Paris, France --- (METERING.COM) --- July 26, 2010 - The public smart grid funding gap is estimated at between $5.07 billion to $10.67 billion per year globally, according to the International Energy Agency (IEA) in its latest review of expenditure on clean energy research, development and demonstration.
Current public RD&D investments on smart grids are estimated at $530 million. However, the annual investment needed is between $5.6 billion and $11.2 billion in order to meet the 2050 climate goal of a 50 percent reduction in energy-related CO2 emissions by 2050 (from 2005 levels).
The review (“Global Gaps in Clean Energy RD&D. Update and Recommendations for International Collaboration”) notes, however, that the smart grid is a dynamic research area and that several countries are increasing their spending levels. Currently spending and investment of smart grid RD&D is led by three countries, Japan, Italy and the United States, but other countries making significant investments include Germany, Korea and Australia.
The funding gap in the latest estimate is very similar to that estimated by the IEA in its initial review published in December 2009 (“Global Gaps in Clean Energy Research, Development, and Demonstration”). At that time the current annual spending was estimated at $420 million and the required spending between $5.56 billion and $11.1 billion.
The review notes that the private sector, including transmission and distribution system operators, electricity retailers, equipment suppliers, information technology companies, alternative service providers and aggregators, is known to be investing significantly in smart grid RD&D. However, while more information on amounts of private RD&D investment could reduce the size of the gap, no data are available on regional corporate investment.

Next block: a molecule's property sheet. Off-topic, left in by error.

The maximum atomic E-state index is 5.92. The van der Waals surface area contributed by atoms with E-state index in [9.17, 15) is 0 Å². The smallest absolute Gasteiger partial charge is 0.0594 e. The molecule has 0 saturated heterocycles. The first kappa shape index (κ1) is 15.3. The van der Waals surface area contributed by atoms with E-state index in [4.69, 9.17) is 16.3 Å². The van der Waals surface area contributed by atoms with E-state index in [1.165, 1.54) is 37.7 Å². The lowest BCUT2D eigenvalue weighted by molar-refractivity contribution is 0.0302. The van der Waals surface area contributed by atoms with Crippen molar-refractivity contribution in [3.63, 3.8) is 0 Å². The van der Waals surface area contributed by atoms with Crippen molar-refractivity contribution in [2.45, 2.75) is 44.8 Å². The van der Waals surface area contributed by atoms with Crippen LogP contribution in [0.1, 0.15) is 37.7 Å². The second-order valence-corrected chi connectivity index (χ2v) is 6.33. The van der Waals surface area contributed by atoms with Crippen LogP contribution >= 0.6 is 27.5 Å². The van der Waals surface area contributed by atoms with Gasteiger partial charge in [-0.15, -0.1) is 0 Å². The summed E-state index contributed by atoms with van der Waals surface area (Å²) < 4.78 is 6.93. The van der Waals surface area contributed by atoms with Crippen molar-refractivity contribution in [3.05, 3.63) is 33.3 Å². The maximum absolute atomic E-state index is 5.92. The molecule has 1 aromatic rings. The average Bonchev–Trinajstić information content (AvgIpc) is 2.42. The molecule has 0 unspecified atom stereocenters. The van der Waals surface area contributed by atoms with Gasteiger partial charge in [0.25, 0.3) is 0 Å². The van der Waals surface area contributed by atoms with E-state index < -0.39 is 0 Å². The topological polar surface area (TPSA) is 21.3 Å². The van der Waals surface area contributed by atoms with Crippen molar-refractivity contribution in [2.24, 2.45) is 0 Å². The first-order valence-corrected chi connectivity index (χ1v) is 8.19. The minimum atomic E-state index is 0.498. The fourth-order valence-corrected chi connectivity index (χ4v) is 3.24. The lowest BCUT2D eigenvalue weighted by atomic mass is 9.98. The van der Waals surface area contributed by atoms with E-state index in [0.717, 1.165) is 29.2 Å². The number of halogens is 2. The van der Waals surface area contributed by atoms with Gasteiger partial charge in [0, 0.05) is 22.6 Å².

The review comments that increased spending on smart grids-related technologies, coupled with its interdisciplinary nature, create a need for a common framework to define smart grids RD&D priority areas, technologies and opportunities for collaboration. The IEA, which has ten implementing agreements performing RD&D related to some aspect of smart grids, including demand side management, electricity networks, energy storage, high temperature superconductors, hybrid and electric vehicles and renewable integration, will coordinate these and other relevant work through its forthcoming smart grid technology roadmap.
In its December 2009 report, the IEA identified smart grid RD&D priorities as including:
- Component and system integration methodologies to aid in the decrease of time for system design
- Development of system operation and management and control methodologies
- Development of enabling technologies (e.g., super conducting devices, storage technology, power conversion technology, communication technology)
- End use interaction and communication
- System security
- System demonstration projects.
The IEA’s 2010 review estimates that the total annual clean energy RD&D expenditure required to meet the 2050 goal – in areas in addition to smart grids including advanced vehicles, bioenergy, carbon capture and storage, energy efficiency, high efficiency coal, nuclear fission and solar and wind energy – at between $50 billion to $100 billion. The actual annual expenditure is $10 billion.